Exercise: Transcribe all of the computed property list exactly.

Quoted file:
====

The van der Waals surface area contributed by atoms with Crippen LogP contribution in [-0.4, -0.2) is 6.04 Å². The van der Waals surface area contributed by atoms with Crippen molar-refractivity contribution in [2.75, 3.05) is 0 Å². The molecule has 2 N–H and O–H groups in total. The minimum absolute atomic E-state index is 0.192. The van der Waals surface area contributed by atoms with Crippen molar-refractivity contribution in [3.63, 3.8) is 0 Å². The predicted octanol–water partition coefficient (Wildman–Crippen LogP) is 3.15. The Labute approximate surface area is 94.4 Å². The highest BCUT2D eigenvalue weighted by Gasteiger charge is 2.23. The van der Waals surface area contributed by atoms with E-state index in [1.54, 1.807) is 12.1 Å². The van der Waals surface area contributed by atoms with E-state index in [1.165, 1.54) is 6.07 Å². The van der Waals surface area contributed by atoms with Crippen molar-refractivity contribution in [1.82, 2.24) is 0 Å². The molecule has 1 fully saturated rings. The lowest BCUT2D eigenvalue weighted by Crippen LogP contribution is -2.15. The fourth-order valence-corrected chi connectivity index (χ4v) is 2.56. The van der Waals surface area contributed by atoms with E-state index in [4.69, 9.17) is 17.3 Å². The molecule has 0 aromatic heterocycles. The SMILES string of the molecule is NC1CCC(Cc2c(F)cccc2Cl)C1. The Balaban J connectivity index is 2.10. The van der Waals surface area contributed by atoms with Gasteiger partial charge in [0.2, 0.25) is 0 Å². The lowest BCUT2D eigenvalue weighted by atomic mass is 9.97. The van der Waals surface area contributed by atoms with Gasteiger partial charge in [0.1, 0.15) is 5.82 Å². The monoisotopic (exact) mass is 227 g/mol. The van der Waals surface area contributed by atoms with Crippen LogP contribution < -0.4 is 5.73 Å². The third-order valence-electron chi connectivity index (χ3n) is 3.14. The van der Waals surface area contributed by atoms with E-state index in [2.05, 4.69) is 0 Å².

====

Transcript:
The van der Waals surface area contributed by atoms with Crippen LogP contribution in [-0.4, -0.2) is 6.04 Å². The van der Waals surface area contributed by atoms with Crippen molar-refractivity contribution in [2.75, 3.05) is 0 Å². The molecule has 2 N–H and O–H groups in total. The minimum absolute atomic E-state index is 0.192. The van der Waals surface area contributed by atoms with Crippen molar-refractivity contribution in [3.63, 3.8) is 0 Å². The predicted octanol–water partition coefficient (Wildman–Crippen LogP) is 3.15. The Labute approximate surface area is 94.4 Å². The highest BCUT2D eigenvalue weighted by Gasteiger charge is 2.23. The van der Waals surface area contributed by atoms with E-state index in [1.54, 1.807) is 12.1 Å². The van der Waals surface area contributed by atoms with E-state index in [1.165, 1.54) is 6.07 Å². The van der Waals surface area contributed by atoms with Crippen molar-refractivity contribution in [1.82, 2.24) is 0 Å². The molecule has 1 fully saturated rings. The lowest BCUT2D eigenvalue weighted by Crippen LogP contribution is -2.15. The fourth-order valence-corrected chi connectivity index (χ4v) is 2.56. The van der Waals surface area contributed by atoms with E-state index in [4.69, 9.17) is 17.3 Å². The molecule has 0 aromatic heterocycles. The SMILES string of the molecule is NC1CCC(Cc2c(F)cccc2Cl)C1. The Balaban J connectivity index is 2.10. The van der Waals surface area contributed by atoms with Gasteiger partial charge in [0.2, 0.25) is 0 Å². The lowest BCUT2D eigenvalue weighted by atomic mass is 9.97. The van der Waals surface area contributed by atoms with Gasteiger partial charge in [0.1, 0.15) is 5.82 Å². The monoisotopic (exact) mass is 227 g/mol. The van der Waals surface area contributed by atoms with Crippen LogP contribution < -0.4 is 5.73 Å². The third-order valence-electron chi connectivity index (χ3n) is 3.14. The van der Waals surface area contributed by atoms with E-state index in [2.05, 4.69) is 0 Å².